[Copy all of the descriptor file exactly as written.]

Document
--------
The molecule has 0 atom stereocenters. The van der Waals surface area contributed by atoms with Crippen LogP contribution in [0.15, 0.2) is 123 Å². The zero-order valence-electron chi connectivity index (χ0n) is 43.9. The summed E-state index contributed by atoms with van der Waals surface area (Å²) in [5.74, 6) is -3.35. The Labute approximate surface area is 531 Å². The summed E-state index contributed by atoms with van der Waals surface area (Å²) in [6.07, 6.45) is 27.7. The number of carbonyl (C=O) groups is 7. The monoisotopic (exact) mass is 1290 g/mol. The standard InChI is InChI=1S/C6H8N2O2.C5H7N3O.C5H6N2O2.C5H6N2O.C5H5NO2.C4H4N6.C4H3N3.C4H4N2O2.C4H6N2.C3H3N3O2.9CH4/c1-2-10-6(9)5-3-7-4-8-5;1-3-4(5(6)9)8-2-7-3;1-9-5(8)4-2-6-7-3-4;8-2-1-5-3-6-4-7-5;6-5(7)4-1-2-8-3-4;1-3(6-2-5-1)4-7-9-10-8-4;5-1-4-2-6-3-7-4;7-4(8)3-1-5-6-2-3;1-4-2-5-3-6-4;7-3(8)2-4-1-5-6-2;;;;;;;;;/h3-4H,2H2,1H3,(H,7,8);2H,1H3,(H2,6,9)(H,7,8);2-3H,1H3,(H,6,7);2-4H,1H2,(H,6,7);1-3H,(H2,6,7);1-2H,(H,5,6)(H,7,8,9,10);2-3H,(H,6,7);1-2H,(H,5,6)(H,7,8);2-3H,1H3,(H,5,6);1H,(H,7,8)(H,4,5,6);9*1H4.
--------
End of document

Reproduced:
The molecule has 0 atom stereocenters. The van der Waals surface area contributed by atoms with Crippen LogP contribution in [0.15, 0.2) is 123 Å². The zero-order valence-electron chi connectivity index (χ0n) is 43.9. The summed E-state index contributed by atoms with van der Waals surface area (Å²) in [5.74, 6) is -3.35. The Labute approximate surface area is 531 Å². The summed E-state index contributed by atoms with van der Waals surface area (Å²) in [6.07, 6.45) is 27.7. The number of carbonyl (C=O) groups is 7. The monoisotopic (exact) mass is 1290 g/mol. The standard InChI is InChI=1S/C6H8N2O2.C5H7N3O.C5H6N2O2.C5H6N2O.C5H5NO2.C4H4N6.C4H3N3.C4H4N2O2.C4H6N2.C3H3N3O2.9CH4/c1-2-10-6(9)5-3-7-4-8-5;1-3-4(5(6)9)8-2-7-3;1-9-5(8)4-2-6-7-3-4;8-2-1-5-3-6-4-7-5;6-5(7)4-1-2-8-3-4;1-3(6-2-5-1)4-7-9-10-8-4;5-1-4-2-6-3-7-4;7-4(8)3-1-5-6-2-3;1-4-2-5-3-6-4;7-3(8)2-4-1-5-6-2;;;;;;;;;/h3-4H,2H2,1H3,(H,7,8);2H,1H3,(H2,6,9)(H,7,8);2-3H,1H3,(H,6,7);2-4H,1H2,(H,6,7);1-3H,(H2,6,7);1-2H,(H,5,6)(H,7,8,9,10);2-3H,(H,6,7);1-2H,(H,5,6)(H,7,8);2-3H,1H3,(H,5,6);1H,(H,7,8)(H,4,5,6);9*1H4.